To begin sprucing up the space, we’ll be pouring a concrete step off of the back porch. After doing some research on how to do this project – I recommend this video tutorial – I created a game plan. I’ll begin by cleaning up all the yard debris; digging out a spot for the stair, which will run the entire width of the porch; forming up the area where concrete will go; and preparing for a successful pour by removing and killing any weeds and grass in the vicinity using Spectracide Weed & Grass Killer.

Spectracide-Weed-and-Grass-Killer

Photo via Spectracide.com

I have been around a lot of concrete pours, both large and small. But I have never actually been heavily involved in the process before. This will definitely be a learning experience for me. I’ll be sharing all the details along the way so those of you who are thinking of tackling a similar project will get the information you need. If you haven’t already, be sure to “like” me on Facebook here, as I’ll be sharing the daily progress there.

I’ll be glamming up the patio with some other thrifty DIY upgrades, too.

Patio-plans

In addition to removing weeds and debris and pouring the stair, I’ll be refurbishing the ceiling fixture (a project I’m really excited about); adding my $160 upcycled patio dining set; and filling some stylish planters for the new patio stair.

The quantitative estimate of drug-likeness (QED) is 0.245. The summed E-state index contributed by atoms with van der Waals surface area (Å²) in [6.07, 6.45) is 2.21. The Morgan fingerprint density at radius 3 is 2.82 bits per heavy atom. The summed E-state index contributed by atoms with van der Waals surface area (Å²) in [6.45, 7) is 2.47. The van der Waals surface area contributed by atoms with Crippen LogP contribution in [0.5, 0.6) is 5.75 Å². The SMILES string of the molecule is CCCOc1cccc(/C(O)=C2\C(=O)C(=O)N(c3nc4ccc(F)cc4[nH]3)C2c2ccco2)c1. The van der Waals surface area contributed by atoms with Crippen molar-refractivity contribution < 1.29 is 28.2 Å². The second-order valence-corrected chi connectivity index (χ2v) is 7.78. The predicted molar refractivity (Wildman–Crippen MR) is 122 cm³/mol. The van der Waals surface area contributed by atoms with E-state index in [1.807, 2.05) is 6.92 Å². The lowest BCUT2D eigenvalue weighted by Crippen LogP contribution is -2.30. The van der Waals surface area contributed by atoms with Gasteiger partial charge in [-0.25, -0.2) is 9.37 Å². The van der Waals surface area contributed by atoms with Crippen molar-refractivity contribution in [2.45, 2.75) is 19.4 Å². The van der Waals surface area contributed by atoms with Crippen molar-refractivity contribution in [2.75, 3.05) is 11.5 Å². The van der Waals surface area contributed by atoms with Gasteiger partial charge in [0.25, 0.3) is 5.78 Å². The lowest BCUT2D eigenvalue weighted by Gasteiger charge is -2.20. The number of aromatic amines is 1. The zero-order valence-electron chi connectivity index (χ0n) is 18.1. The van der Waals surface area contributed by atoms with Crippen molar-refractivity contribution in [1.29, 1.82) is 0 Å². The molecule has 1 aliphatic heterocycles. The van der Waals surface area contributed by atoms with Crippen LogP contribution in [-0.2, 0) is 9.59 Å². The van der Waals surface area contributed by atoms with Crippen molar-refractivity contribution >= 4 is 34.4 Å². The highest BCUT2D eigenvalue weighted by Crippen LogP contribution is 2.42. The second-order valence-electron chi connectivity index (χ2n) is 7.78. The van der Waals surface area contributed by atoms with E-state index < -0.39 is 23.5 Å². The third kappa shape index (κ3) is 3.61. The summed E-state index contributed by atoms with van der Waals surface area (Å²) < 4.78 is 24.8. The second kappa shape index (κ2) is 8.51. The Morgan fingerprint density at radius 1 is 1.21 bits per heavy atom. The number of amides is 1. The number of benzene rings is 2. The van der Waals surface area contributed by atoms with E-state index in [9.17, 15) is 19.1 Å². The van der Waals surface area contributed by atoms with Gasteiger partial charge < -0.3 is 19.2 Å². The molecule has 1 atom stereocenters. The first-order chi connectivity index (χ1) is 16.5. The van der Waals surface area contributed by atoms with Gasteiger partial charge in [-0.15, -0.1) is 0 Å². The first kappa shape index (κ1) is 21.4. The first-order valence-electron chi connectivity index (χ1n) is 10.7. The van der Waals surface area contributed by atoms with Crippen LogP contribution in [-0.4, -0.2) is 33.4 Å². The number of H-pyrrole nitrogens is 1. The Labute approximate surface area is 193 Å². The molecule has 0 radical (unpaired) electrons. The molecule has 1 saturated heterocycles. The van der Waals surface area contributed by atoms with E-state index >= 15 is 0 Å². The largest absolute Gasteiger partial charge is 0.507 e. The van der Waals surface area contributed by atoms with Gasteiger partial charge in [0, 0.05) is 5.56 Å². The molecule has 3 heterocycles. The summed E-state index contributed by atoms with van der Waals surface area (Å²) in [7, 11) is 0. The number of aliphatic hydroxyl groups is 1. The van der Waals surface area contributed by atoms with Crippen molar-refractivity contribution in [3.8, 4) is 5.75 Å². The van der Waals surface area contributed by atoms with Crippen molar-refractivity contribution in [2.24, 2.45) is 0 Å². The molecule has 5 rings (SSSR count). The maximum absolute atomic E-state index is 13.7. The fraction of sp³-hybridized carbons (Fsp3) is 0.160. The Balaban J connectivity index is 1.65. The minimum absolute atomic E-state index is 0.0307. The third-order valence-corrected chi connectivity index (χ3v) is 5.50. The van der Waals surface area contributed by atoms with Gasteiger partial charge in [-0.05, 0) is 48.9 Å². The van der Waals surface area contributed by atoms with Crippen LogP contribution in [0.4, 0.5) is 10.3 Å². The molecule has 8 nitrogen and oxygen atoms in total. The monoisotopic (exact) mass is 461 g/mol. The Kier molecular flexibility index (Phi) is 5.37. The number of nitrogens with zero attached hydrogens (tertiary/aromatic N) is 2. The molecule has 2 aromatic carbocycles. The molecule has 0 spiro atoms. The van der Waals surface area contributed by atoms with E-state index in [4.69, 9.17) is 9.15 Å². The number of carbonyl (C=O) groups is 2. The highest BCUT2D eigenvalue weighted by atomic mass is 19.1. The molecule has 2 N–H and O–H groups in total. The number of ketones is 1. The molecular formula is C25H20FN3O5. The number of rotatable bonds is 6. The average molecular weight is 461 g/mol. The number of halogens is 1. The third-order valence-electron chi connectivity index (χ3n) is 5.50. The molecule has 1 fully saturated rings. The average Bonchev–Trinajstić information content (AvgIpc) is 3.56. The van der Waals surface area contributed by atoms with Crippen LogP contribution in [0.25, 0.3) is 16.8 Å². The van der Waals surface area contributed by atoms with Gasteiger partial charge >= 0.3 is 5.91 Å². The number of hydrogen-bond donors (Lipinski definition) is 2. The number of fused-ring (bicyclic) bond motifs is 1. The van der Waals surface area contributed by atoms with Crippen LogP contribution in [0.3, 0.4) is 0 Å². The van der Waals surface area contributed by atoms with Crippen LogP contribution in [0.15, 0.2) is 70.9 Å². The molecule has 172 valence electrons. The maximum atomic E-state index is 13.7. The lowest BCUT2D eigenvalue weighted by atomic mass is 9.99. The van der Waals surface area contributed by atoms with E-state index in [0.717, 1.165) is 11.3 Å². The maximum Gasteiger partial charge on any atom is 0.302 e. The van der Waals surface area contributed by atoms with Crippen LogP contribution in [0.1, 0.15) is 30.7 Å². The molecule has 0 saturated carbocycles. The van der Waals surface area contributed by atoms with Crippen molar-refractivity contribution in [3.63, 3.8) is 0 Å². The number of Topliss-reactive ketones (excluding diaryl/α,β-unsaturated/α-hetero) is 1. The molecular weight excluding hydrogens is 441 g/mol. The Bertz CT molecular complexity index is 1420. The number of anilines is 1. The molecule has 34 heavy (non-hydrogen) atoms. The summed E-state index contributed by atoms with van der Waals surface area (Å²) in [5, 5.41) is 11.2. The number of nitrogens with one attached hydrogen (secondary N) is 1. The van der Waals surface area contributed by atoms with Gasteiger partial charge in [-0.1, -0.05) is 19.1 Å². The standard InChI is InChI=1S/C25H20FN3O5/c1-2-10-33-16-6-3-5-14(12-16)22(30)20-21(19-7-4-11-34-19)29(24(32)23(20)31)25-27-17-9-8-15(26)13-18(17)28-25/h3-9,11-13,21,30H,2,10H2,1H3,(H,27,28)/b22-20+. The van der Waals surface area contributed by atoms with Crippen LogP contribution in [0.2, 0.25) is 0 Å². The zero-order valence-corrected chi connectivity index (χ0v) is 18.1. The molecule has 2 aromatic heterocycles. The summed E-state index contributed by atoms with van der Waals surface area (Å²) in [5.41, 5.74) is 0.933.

To see some of the inspiration behind this project, check out my Outdoor Pinterest board here. Here are some of the elements I’m planning to incorporate into my space:

DIY-patio-set

Thrifty DIY patio set

Torches in planter

Adding color

DIY outdoor ceiling fan update

The coolest part of this whole backyard endeavor is that I’m working hard to make sure the project is one of my thriftiest makeovers yet. I’ll be sharing all my money-saving strategies along the way so you can make your backyard gorgeous, too, without busting your budget.

We’ll be going to work on the project hopefully this week, so more details and photos will be coming soon.

In the meantime, if you have an outdoor project that requires the use of weed and grass killer, save yourself some money by heading over to the Spectracide Facebook page, “liking” them, and snatching up their $2 off and $5 back coupons.

To all of my yard warriors, whether you are after a total yard overhaul or just want to keep your yard looking its best, visit the Spectracide Facebook page for tips and savings to get started.

This is a sponsored conversation written by me on behalf of Spectracide. The opinions and text are all mine.